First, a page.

Now this is not to say that we don't sometimes purpose, counsel or will to do something and then try to do according to what we purposed, counseled or willed. The differences between God and us is that God has the nature and abilities to always bring to pass what he has purposed, counseled, or willed, whereas we lack both the nature and the abilities to ensure what we have purposed, counseled, or willed will come to pass. When God determined the final destiny of those he foreknew beforehand (predestinated) because of his nature and abilities he ensured the elect will reach that final destiny. In this essay we want to consider those things about God that imminently qualify him as the only one who can predestinate.

Many times we attempt to do something but simply lack the power or ability to do it. This is never a problem with God for he has all power in heaven and earth (Matt. 28:18). This power is demonstrated in the creation of the universe by God simply speaking it into existence.   Christ manifested that power by raising the dead, healing all manner of sicknesses, performing all manner of miracles, and manifesting his power over the elements. No force can stand against God or in opposition to God and prevail. By his power God can and will overcome all obstacles that could or would conceivably stand in his way of accomplishing his will.

Other times we make plans, but due to our limited knowledge fail to anticipate obstacles that derail or alter our plans. Since God knows all things past, present, and future there is nothing that can surprise him. The scriptures say that he knows our thoughts afar off and our down sittings and our uprisings. The hairs of our head are all numbered and a sparrow does not fall without his knowing it. All things are naked and open to the eyes of him with whom we have to do. Therefore God's purpose, counsel, or will cannot be derailed or altered by unknown past, present, or future happenings. We as finite creatures are limited in space. We cannot be at more than one place at a time. We may make plans and while we are attending to one problem another may arise at a different place that we are unable to attend to. God has no such limitations. He is everywhere present and no where absent. He is omnipresent and thus able to overcome and perform everything needed to accomplish his purpose at all places and at all times.

Again as finite creatures we are not only limited in space but also in time. Our stay on earth is at best only a very short time and we pass from the scene of this life. Many plans of men have failed to come to fruition because they died before they were finished. God has no such limitations for he is eternal. He has neither beginning or ending.  Thus what he purposed, counseled, or willed before the world began, he will still be around to accomplish even until time shall be no more on earth.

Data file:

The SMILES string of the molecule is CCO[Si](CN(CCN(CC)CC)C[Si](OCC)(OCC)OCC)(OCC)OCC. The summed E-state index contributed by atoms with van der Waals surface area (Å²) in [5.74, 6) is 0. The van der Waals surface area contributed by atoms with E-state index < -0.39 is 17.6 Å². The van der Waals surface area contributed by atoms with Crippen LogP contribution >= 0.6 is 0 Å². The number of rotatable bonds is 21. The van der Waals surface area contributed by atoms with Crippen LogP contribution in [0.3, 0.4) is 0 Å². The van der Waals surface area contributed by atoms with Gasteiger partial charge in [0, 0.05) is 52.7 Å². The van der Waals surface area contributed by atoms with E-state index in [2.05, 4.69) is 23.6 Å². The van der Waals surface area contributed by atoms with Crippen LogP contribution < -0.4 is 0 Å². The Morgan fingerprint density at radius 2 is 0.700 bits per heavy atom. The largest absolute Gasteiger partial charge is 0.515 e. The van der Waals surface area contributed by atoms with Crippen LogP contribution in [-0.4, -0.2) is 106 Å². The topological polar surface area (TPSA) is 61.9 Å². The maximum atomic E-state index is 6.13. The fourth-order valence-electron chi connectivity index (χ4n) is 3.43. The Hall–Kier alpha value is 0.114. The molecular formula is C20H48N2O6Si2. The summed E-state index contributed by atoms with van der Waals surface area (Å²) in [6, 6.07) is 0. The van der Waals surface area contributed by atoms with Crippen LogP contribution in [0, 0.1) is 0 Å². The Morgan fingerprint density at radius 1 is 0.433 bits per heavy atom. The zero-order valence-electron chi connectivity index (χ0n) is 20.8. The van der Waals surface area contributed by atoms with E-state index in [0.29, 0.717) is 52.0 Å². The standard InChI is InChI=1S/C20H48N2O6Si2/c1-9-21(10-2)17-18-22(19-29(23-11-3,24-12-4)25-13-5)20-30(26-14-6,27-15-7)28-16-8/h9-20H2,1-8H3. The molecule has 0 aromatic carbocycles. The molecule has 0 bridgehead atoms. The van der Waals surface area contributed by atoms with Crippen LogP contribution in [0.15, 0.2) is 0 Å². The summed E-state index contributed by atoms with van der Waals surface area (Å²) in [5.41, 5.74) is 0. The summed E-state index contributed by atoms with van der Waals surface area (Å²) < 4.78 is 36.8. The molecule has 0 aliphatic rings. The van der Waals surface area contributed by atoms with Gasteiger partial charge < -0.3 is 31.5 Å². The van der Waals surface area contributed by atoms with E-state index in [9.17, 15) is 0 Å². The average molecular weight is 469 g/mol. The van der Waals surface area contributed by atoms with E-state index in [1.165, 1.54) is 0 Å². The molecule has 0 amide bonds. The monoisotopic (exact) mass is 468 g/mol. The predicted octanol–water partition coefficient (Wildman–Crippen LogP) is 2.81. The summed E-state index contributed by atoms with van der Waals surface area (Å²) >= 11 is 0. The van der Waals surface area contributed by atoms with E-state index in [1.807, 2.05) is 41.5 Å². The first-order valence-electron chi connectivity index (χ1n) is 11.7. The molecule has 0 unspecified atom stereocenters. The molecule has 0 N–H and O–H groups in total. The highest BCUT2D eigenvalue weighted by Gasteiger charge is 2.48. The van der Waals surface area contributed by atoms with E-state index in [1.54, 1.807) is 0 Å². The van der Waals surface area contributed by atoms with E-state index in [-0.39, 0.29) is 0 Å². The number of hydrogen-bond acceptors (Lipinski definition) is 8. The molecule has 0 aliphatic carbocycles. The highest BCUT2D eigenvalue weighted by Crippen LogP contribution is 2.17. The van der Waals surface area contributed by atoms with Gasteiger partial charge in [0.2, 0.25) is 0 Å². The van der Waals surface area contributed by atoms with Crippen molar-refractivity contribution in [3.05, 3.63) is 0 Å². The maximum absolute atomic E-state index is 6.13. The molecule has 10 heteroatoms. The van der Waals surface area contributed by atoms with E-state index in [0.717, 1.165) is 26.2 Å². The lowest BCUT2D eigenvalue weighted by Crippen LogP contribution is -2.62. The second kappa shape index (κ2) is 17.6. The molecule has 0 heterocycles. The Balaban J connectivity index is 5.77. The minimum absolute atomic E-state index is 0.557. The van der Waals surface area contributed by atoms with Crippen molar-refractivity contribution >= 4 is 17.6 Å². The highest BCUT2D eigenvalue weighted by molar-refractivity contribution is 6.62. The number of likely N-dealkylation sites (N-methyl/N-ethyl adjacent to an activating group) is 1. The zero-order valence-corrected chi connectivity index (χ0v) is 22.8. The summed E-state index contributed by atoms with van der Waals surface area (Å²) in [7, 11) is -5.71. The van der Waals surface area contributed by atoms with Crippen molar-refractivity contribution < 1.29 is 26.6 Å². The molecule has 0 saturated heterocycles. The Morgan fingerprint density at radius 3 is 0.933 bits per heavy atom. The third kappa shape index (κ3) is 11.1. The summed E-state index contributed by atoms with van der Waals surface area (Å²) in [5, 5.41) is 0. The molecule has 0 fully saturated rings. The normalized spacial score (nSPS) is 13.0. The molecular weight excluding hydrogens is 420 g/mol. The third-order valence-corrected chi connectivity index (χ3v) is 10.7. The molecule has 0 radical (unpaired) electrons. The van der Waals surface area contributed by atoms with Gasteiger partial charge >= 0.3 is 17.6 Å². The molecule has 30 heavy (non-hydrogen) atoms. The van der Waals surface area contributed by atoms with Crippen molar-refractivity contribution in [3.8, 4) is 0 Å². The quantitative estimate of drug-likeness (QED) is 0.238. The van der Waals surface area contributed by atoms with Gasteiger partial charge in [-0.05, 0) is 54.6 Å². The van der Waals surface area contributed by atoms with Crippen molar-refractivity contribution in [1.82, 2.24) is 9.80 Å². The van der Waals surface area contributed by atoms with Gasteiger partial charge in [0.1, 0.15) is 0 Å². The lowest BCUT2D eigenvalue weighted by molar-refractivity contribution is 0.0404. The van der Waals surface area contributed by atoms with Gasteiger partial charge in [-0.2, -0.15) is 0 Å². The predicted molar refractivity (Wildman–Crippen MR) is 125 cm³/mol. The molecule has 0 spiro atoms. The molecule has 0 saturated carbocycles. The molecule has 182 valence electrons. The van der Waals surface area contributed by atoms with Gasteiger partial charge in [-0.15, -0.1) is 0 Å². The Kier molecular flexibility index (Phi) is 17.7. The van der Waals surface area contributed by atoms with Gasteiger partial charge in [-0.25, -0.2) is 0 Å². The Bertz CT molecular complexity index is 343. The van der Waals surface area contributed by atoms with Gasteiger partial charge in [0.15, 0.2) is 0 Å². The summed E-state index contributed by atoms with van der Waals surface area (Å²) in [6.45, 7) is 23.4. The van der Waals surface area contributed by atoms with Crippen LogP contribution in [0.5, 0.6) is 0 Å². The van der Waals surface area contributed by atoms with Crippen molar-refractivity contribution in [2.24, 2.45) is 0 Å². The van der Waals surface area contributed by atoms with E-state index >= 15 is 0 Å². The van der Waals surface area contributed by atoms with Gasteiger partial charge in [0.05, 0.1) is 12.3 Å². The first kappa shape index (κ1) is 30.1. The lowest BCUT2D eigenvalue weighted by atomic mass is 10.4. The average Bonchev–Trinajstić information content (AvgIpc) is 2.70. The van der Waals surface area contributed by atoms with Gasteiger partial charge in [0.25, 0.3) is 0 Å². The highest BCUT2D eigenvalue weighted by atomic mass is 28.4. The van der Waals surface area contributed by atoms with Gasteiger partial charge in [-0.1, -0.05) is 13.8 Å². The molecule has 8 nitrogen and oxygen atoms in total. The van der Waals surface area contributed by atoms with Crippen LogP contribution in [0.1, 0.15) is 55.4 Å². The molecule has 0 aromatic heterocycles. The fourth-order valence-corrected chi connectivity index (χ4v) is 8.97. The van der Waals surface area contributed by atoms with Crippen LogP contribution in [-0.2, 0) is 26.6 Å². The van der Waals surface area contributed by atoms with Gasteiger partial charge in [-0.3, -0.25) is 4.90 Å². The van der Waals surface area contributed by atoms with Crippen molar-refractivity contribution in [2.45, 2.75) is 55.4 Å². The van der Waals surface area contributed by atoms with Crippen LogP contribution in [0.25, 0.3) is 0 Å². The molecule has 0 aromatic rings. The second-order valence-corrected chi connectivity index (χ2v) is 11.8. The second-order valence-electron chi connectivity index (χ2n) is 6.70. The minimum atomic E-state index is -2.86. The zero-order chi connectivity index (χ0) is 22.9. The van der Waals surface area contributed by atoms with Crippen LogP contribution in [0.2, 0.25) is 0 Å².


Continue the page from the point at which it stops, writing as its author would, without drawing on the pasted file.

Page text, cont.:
Thus based on God's omnipotence, omniscience, omnipresence, and eternal existence God is able to accomplish what he purposed, counseled or willed to do. As we will see, based on some things that God is unable to do, his purpose, counsel, and will are definitively assured to God's elect.

The first thing that God cannot do is lie. Titus 1:2 reads, "In hope of eternal life, which God, that cannot lie, promised before the world began." Likewise, Heb. 6:18 reads, "that by two immutable things, in which it was impossible for God to lie, we might have a strong consolation, who have fled for refuge to lay hold upon the hope set before us." Thus God's covenant promises stand on the fact that God cannot lie!

The second thing God cannot do is change. Mal. 3:6 says, "For I am the Lord, I change not, therefore ye sons of Jacob are not consumed."  Similarly James 1:17 reads, "Every good gift and every perfect gift is from above, and cometh down from the Father of lights, with whom is no variableness, neither shadow of turning." Thus, since it is impossible for God to change, he cannot change his mind. Those things which he has purposed, counseled, or willed to do will not be altered because God changed his mind. God cannot change!

The third and fourth things God cannot do is fail or be discouraged. This we read about in Isa. 42:4, "He shall not fail nor be discouraged, till he have set judgment in the earth..." Since God cannot fail, we are assured that what God purposes, counsels, or wills to do will be accomplished without failure. If God should ever try to do something and fail, then he would cease being God! Remember, it is impossible for God to fail. Likewise, since God cannot be discouraged, he will never
give up or faint at the task. No task is too hard for the Lord. All that he purposes, counsels, or wills will come to pass without failure or discouragement.

The fifth thing God cannot do is deny himself. Paul wrote in II Tim. 2:13, "If we believe not, yet he abideth faithful: he cannot deny himself." For God to abandon his promises would be to deny himself.  God, however, is faithful to his work and to his promises. He cannot deny himself regardless of what man may do.

The sixth thing God cannot do is be tempted with evil. This is proven by James 1:13, "Let no man say when he is tempted, I am tempted of God: for God cannot be tempted with evil, neither tempteth he any man." If a person can be tempted to evil, then he can succumb to evil. Since the man who executes God's counsel from a far country is Jesus Christ, he had to be perfect and keep the law perfectly to redeem his people.   Thus, God's purpose, counsel, and will were never in danger of failure because Christ could not be tempted with evil. Likewise, the seventh thing God cannot do is sin (I John 3:9). It was impossible for Christ to sin. Therefore our salvation is sure. 

The final destiny of God's elect began with God's covenant promises, purposes, counsels, and will before the world began. Because of the nature of God and because of those things God cannot do, that destiny is sure. God has predestinated the elect to it. 

In our next issue we will begin to look at the works of God that are essential in order that the elect reach that final destiny. These works are listed for us in Rom. 8:30 as "called, justified, and glorified."